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From friendly skies to lifesaving highs

Cabin crew-turned-volunteer emergency medical technician (EMT) Nur Aishah Binte Mohamed Roslan shares the defining moments that reshaped her career and ignited her passion for saving lives.

Cabin crew-turned-volunteer Emergency Medical Technician (EMT) Nur Aishah Binte Mohamed Roslan shares the defining moments that reshaped her career and ignited her passion for saving lives.


You may recall the widely-reported story of a cabin crew who saved the life of a cardiac arrest victim at Yew Tee Point. Meet the protagonist of that tale: Ms Nur Aishah Binte Mohamed Roslan.

Following this pivotal event, she embarked on a profound career shift, transitioning from the aviation sector to become a clinic assistant while concurrently volunteering as an Emergency Medical Technician (EMT) with the Civil Defence Auxiliary Unit (CDAU)

Rescue995* met up with SGT1 (V) Nur Aishah to delve into the experiences that ignited her passion for volunteering with the CDAU.

“I was a cabin crew at the height of the COVID-19 pandemic. As the number of international flights were greatly reduced, I was seconded to Yew Tee Point as a customer service officer,” recalls SGT1 (V) Nur Aishah.

One day, while working at the concierge, she was alerted to a medical emergency, where an elderly cleaner had fainted in the toilet. “When I found him unresponsive, without any pulse and not breathing, I immediately commenced cardio-pulmonary resuscitation (CPR) and requested the mall’s security officer to fetch an automated external defibrillator (AED),” she shares.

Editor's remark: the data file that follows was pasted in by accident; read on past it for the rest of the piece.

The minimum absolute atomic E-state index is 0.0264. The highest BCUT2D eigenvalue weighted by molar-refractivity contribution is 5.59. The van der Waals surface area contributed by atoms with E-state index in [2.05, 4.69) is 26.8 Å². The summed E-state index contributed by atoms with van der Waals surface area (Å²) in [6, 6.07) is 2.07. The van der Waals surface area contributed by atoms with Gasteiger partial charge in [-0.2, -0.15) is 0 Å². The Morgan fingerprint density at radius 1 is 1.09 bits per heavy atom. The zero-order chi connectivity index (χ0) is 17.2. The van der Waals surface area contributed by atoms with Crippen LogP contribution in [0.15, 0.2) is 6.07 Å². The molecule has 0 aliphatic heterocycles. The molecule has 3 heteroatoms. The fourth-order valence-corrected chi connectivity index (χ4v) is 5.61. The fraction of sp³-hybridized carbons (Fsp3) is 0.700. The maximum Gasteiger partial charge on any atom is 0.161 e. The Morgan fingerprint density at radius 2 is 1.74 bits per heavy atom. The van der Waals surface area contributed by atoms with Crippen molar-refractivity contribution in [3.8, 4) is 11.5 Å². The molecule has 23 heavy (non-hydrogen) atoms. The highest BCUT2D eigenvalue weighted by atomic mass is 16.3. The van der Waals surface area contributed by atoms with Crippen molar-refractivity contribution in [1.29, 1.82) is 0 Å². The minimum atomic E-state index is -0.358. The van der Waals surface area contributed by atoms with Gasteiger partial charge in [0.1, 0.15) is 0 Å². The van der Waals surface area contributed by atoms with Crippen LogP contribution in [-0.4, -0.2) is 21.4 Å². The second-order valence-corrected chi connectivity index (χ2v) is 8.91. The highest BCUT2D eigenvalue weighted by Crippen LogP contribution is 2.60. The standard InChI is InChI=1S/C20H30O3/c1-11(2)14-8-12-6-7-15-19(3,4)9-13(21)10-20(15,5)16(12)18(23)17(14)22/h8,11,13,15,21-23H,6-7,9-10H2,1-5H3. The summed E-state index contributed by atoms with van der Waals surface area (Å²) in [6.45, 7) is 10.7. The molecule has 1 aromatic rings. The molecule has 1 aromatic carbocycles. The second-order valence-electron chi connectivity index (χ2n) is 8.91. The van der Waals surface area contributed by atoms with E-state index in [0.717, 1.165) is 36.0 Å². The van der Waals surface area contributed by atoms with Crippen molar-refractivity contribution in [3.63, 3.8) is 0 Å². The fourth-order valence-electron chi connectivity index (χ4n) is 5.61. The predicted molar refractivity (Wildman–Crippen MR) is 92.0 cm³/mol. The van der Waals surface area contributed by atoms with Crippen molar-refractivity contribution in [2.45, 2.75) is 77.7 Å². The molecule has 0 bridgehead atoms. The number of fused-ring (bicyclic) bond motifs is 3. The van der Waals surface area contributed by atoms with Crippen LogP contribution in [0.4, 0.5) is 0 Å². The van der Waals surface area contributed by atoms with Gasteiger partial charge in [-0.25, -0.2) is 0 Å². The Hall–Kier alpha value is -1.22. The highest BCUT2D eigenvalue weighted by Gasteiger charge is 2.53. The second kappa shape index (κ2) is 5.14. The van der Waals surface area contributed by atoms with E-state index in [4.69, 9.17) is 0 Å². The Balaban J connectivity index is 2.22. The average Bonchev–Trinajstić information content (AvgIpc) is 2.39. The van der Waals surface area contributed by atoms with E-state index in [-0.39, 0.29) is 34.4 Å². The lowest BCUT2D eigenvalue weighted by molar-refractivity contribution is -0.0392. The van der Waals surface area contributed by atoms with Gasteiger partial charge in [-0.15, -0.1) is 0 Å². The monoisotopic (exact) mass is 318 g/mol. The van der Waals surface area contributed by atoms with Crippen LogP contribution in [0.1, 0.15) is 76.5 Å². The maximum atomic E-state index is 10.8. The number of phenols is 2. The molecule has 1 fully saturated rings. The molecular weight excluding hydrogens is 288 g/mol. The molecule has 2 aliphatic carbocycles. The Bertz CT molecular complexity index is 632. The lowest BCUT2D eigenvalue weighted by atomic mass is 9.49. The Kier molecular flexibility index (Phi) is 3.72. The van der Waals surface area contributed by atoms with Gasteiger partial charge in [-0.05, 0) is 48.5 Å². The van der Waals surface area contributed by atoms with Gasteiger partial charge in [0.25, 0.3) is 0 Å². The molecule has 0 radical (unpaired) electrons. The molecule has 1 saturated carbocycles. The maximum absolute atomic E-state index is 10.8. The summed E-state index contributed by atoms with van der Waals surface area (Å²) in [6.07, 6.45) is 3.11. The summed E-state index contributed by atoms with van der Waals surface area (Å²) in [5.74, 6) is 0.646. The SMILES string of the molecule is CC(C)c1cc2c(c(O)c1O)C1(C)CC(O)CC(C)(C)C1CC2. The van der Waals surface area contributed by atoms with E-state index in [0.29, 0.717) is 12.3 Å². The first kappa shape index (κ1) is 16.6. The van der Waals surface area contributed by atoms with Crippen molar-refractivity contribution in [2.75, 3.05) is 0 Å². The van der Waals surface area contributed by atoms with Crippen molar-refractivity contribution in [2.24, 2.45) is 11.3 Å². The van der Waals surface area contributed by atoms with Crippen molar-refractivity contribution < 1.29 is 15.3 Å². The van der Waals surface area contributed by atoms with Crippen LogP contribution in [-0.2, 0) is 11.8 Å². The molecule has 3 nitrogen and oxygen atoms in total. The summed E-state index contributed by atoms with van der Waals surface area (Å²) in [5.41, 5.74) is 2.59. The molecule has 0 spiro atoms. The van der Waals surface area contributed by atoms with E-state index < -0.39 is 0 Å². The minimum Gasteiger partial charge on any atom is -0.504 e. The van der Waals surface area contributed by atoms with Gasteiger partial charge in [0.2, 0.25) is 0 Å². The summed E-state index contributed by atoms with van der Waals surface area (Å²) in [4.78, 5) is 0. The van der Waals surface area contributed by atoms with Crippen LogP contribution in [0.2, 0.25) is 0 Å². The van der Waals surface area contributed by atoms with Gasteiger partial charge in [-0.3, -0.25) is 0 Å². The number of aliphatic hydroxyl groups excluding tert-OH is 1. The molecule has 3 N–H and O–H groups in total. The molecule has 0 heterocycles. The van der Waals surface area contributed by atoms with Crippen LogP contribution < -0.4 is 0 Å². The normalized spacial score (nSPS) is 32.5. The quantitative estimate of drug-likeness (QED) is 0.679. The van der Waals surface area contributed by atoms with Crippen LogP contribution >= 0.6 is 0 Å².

SGT1 (V) Nur Aishah’s prompt intervention – along with the security officer’s assistance – proved instrumental in reviving the cleaner. “When the SCDF paramedic later told me that our swift intervention had saved the man’s life, I felt so relieved and was moved to the brink of tears,” she says.

In recognition of her decisive actions that day, SGT1 (V) Nur Aishah received several accolades: the Community First Responder Award from SCDF in September 2020, the CEO Service Excellence Awards from Singapore Airlines in 2021, as well as the Minister for Home Affairs National Day Award in August 2021. More importantly, the incident solidified her determination to chart a new career trajectory.

SGT1 (V) Nur Aishah receiving the Community First Responder Award from SCDF in September 2020.

Following the incident, SGT1 (V) Nur Aishah continued as a cabin crew for two more years, before taking a leap of faith by pursuing a new career as a clinic assistant. This move may have surprised many of her colleagues and loved ones, but for her, the calling to save lives and serve the community had become her newfound purpose. At the same time, SGT1 (V) Nur Aishah joined the CDAU as a volunteer, undergoing the Emergency Medical Technician Course conducted by the SCDF. She had initially contemplated a full-time career with the SCDF, but decided not to as she was happy with her current work-life arrangements.  

SGT1 (V) Nur Aishah expresses gratitude towards her workplace for fostering a supportive environment, facilitating her commitment to CDAU duties on her days off. “I can undertake full-day duties, which allow me to contribute more to every shift,” she adds.